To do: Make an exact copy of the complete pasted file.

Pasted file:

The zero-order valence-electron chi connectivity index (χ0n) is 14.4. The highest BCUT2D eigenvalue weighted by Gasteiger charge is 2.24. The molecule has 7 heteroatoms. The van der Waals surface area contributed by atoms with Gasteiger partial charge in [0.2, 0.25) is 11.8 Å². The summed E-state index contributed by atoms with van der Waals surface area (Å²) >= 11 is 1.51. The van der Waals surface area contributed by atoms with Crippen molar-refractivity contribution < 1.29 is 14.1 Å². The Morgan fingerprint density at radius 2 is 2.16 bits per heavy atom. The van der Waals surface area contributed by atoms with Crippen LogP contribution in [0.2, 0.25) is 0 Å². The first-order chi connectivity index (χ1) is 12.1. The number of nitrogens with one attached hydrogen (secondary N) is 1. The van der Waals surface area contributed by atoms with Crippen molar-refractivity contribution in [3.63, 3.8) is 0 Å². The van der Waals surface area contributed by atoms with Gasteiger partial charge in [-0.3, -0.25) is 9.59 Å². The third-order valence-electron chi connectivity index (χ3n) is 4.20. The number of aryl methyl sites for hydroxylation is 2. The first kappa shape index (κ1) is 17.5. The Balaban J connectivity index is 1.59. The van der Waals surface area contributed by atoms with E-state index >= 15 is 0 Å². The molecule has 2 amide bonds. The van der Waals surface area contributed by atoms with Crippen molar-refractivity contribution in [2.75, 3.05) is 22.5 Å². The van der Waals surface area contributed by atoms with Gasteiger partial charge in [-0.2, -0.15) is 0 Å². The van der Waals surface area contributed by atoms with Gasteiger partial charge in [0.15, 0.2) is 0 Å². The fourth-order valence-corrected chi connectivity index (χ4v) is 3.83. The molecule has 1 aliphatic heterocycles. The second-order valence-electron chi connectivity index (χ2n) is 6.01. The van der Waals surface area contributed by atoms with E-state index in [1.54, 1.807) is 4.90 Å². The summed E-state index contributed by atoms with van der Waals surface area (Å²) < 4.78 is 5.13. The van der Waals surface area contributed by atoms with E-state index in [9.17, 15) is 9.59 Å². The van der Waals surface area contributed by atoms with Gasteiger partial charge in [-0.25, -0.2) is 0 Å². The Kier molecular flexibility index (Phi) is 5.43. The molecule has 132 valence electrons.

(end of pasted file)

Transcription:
The zero-order valence-electron chi connectivity index (χ0n) is 14.4. The highest BCUT2D eigenvalue weighted by Gasteiger charge is 2.24. The molecule has 7 heteroatoms. The van der Waals surface area contributed by atoms with Gasteiger partial charge in [0.2, 0.25) is 11.8 Å². The summed E-state index contributed by atoms with van der Waals surface area (Å²) >= 11 is 1.51. The van der Waals surface area contributed by atoms with Crippen molar-refractivity contribution < 1.29 is 14.1 Å². The Morgan fingerprint density at radius 2 is 2.16 bits per heavy atom. The van der Waals surface area contributed by atoms with Crippen LogP contribution in [0.2, 0.25) is 0 Å². The first-order chi connectivity index (χ1) is 12.1. The number of nitrogens with one attached hydrogen (secondary N) is 1. The van der Waals surface area contributed by atoms with Crippen molar-refractivity contribution in [3.63, 3.8) is 0 Å². The van der Waals surface area contributed by atoms with Gasteiger partial charge in [-0.3, -0.25) is 9.59 Å². The third-order valence-electron chi connectivity index (χ3n) is 4.20. The number of aryl methyl sites for hydroxylation is 2. The first kappa shape index (κ1) is 17.5. The Balaban J connectivity index is 1.59. The van der Waals surface area contributed by atoms with E-state index >= 15 is 0 Å². The molecule has 2 amide bonds. The van der Waals surface area contributed by atoms with Crippen molar-refractivity contribution in [2.75, 3.05) is 22.5 Å². The van der Waals surface area contributed by atoms with Gasteiger partial charge in [-0.2, -0.15) is 0 Å². The van der Waals surface area contributed by atoms with Gasteiger partial charge in [0.15, 0.2) is 0 Å². The fourth-order valence-corrected chi connectivity index (χ4v) is 3.83. The molecule has 1 aliphatic heterocycles. The second-order valence-electron chi connectivity index (χ2n) is 6.01. The van der Waals surface area contributed by atoms with E-state index in [1.54, 1.807) is 4.90 Å². The summed E-state index contributed by atoms with van der Waals surface area (Å²) < 4.78 is 5.13. The van der Waals surface area contributed by atoms with E-state index in [9.17, 15) is 9.59 Å². The van der Waals surface area contributed by atoms with Gasteiger partial charge in [-0.25, -0.2) is 0 Å². The Kier molecular flexibility index (Phi) is 5.43. The molecule has 132 valence electrons.